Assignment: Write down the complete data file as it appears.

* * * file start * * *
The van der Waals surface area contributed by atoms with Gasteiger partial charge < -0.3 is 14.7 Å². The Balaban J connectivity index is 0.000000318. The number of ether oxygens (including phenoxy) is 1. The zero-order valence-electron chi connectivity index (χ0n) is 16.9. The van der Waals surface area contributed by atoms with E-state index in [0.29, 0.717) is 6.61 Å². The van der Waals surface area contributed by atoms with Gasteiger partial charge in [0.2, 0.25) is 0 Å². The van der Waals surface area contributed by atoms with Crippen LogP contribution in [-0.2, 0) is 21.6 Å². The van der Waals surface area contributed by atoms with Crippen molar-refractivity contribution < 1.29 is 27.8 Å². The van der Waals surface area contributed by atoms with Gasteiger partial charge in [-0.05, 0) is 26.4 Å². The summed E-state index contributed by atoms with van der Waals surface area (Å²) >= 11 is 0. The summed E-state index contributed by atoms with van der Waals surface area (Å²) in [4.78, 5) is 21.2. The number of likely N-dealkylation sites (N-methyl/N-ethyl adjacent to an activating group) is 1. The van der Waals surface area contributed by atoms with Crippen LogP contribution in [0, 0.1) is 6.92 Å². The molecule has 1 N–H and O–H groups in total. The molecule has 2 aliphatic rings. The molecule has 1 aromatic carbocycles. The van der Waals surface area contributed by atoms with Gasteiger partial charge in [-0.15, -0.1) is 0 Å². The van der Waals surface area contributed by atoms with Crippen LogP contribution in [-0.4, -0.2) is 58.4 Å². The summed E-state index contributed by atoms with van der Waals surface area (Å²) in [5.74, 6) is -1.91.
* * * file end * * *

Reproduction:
The van der Waals surface area contributed by atoms with Gasteiger partial charge < -0.3 is 14.7 Å². The Balaban J connectivity index is 0.000000318. The number of ether oxygens (including phenoxy) is 1. The zero-order valence-electron chi connectivity index (χ0n) is 16.9. The van der Waals surface area contributed by atoms with E-state index in [0.29, 0.717) is 6.61 Å². The van der Waals surface area contributed by atoms with Gasteiger partial charge in [0.2, 0.25) is 0 Å². The van der Waals surface area contributed by atoms with Crippen LogP contribution in [-0.2, 0) is 21.6 Å². The van der Waals surface area contributed by atoms with Crippen molar-refractivity contribution < 1.29 is 27.8 Å². The van der Waals surface area contributed by atoms with Gasteiger partial charge in [-0.05, 0) is 26.4 Å². The summed E-state index contributed by atoms with van der Waals surface area (Å²) >= 11 is 0. The summed E-state index contributed by atoms with van der Waals surface area (Å²) in [4.78, 5) is 21.2. The number of likely N-dealkylation sites (N-methyl/N-ethyl adjacent to an activating group) is 1. The van der Waals surface area contributed by atoms with Crippen LogP contribution in [0, 0.1) is 6.92 Å². The molecule has 1 N–H and O–H groups in total. The molecule has 2 aliphatic rings. The molecule has 1 aromatic carbocycles. The van der Waals surface area contributed by atoms with Gasteiger partial charge in [-0.15, -0.1) is 0 Å². The van der Waals surface area contributed by atoms with Crippen LogP contribution in [-0.4, -0.2) is 58.4 Å². The summed E-state index contributed by atoms with van der Waals surface area (Å²) in [5.74, 6) is -1.91.